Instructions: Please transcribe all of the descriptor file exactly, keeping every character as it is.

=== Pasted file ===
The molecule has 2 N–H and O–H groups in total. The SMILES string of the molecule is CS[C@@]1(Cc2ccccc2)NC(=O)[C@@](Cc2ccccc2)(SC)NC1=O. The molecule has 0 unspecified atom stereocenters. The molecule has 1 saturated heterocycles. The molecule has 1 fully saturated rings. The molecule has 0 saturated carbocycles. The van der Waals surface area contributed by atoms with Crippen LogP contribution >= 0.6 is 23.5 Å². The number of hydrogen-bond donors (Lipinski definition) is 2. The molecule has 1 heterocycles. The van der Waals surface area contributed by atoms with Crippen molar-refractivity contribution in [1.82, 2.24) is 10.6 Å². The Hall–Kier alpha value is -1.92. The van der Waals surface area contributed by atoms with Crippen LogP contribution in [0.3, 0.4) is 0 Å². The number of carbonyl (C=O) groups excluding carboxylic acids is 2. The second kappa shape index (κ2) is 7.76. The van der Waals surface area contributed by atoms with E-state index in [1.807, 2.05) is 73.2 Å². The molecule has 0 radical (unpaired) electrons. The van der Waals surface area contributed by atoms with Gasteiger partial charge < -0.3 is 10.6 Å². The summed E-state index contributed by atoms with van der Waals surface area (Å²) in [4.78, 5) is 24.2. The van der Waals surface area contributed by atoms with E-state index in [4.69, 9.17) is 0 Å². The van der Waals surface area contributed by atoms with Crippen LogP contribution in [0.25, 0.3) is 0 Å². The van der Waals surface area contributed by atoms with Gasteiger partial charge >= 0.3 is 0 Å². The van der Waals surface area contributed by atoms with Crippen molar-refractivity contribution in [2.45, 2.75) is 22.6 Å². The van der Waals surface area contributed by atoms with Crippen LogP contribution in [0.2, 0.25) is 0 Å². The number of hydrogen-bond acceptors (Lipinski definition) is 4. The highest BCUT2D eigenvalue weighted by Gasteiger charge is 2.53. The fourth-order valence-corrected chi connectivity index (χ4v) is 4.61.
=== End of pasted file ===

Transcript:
The molecule has 2 N–H and O–H groups in total. The SMILES string of the molecule is CS[C@@]1(Cc2ccccc2)NC(=O)[C@@](Cc2ccccc2)(SC)NC1=O. The molecule has 0 unspecified atom stereocenters. The molecule has 1 saturated heterocycles. The molecule has 1 fully saturated rings. The molecule has 0 saturated carbocycles. The van der Waals surface area contributed by atoms with Crippen LogP contribution >= 0.6 is 23.5 Å². The number of hydrogen-bond donors (Lipinski definition) is 2. The molecule has 1 heterocycles. The van der Waals surface area contributed by atoms with Crippen molar-refractivity contribution in [1.82, 2.24) is 10.6 Å². The Hall–Kier alpha value is -1.92. The van der Waals surface area contributed by atoms with Crippen LogP contribution in [0.3, 0.4) is 0 Å². The number of carbonyl (C=O) groups excluding carboxylic acids is 2. The second kappa shape index (κ2) is 7.76. The van der Waals surface area contributed by atoms with E-state index in [1.807, 2.05) is 73.2 Å². The molecule has 0 radical (unpaired) electrons. The van der Waals surface area contributed by atoms with Gasteiger partial charge < -0.3 is 10.6 Å². The summed E-state index contributed by atoms with van der Waals surface area (Å²) in [4.78, 5) is 24.2. The van der Waals surface area contributed by atoms with E-state index in [4.69, 9.17) is 0 Å². The van der Waals surface area contributed by atoms with Crippen LogP contribution in [0.25, 0.3) is 0 Å². The van der Waals surface area contributed by atoms with Gasteiger partial charge >= 0.3 is 0 Å². The van der Waals surface area contributed by atoms with Crippen molar-refractivity contribution in [2.45, 2.75) is 22.6 Å². The van der Waals surface area contributed by atoms with Crippen LogP contribution in [0.2, 0.25) is 0 Å². The number of hydrogen-bond acceptors (Lipinski definition) is 4. The highest BCUT2D eigenvalue weighted by Gasteiger charge is 2.53. The fourth-order valence-corrected chi connectivity index (χ4v) is 4.61.